Air is known as the enemy of any refrigeration system. Purging, whether manual or automatic, removes air and maximizes refrigeration system performance.
Air in a refrigeration system robs it of its capacity to function, and failure to remove such air can be costly in terms of operating efficiency and equipment damage. Such damage is especially notable in the industrial-sized refrigeration systems commonly used in major cold storage facilities, food processing plants and some chemical plants.
Regardless of whether a system is charged with ammonia or a Freon refrigerant, the thermal efficiency of such systems will greatly improve when undesirable noncondensable gas (air) is removed. The process of removing air, which is colorless and odorless, is called purging. Over time, this process has become increasingly automatic. But, it is important to understand why, where and how to purge the system before attempting to rely on an automatic purging system. Figure 3.34 shows an industrial air purger unit.
Air can enter a refrigeration system by several places:
• When suction pressure is below atmospheric conditions, air can enter through seals and valve packing.
• Air can rush in when the system is open for repair, coil cleaning or adding equipment.
• Air can enter when the refrigerant truck is charging the system or when oil is being added.
Therefore, the accumulated air has negative impact on the system performance which can be summarized as follows:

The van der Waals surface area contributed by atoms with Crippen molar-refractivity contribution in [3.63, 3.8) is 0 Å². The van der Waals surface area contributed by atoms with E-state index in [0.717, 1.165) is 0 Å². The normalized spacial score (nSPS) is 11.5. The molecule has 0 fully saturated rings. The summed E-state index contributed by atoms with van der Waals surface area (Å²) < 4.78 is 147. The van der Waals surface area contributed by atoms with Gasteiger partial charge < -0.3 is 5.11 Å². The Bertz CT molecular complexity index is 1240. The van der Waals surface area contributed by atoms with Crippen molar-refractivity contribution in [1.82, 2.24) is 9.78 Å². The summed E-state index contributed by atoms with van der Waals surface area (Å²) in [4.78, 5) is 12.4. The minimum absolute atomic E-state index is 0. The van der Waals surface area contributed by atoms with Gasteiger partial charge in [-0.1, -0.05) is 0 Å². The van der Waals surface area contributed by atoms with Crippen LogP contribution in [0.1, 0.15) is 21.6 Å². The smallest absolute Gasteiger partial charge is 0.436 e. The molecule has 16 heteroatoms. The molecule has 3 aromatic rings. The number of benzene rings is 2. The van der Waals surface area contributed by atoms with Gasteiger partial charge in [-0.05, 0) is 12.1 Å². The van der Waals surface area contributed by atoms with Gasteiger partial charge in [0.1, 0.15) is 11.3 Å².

• This accumulated air insulates the transfer surface and effectively reduces the size of the condenser. To offset this size reduction, the system must work harder by increasing the pressure and temperature of the refrigerant. Therefore, removal of air as quickly and as efficiently as possible is essential.
• Air in the system can result in excess wear and tear on bearings and drive motors and contribute to a shorter service life for seals and belts. Also, the added head pressure increases the likelihood of premature gasket failures. It can also decrease the power cost to operate the compressor by about 2% for each 1% reduction in compressor capacity. Thus, it is essential to choose the proper size and type of purger for the job.
The easiest way to determine the amount of air in a refrigeration system is to check the condenser pressure and the temperature of the refrigerant leaving the condenser. Then, these findings should be compared with the standard temperature-pressure for that particular refrigerant.
If, for example, the ammonia temperature is 30°C, the theoretical condenser pressure should be 1065.2 kPa. If your gauge reads 1199.7 kPa, the excess pressure is 134.5 kPa. Under this condition, the power costs increase by 10% and the compressor capacity decreases by 5%, as determined by the per kWh cost of energy. As an example, if the pressure is reduced by 20 psi and the cost of electricity is $0.05 per kWh, the annual savings will be more than $2600 per 100 tons.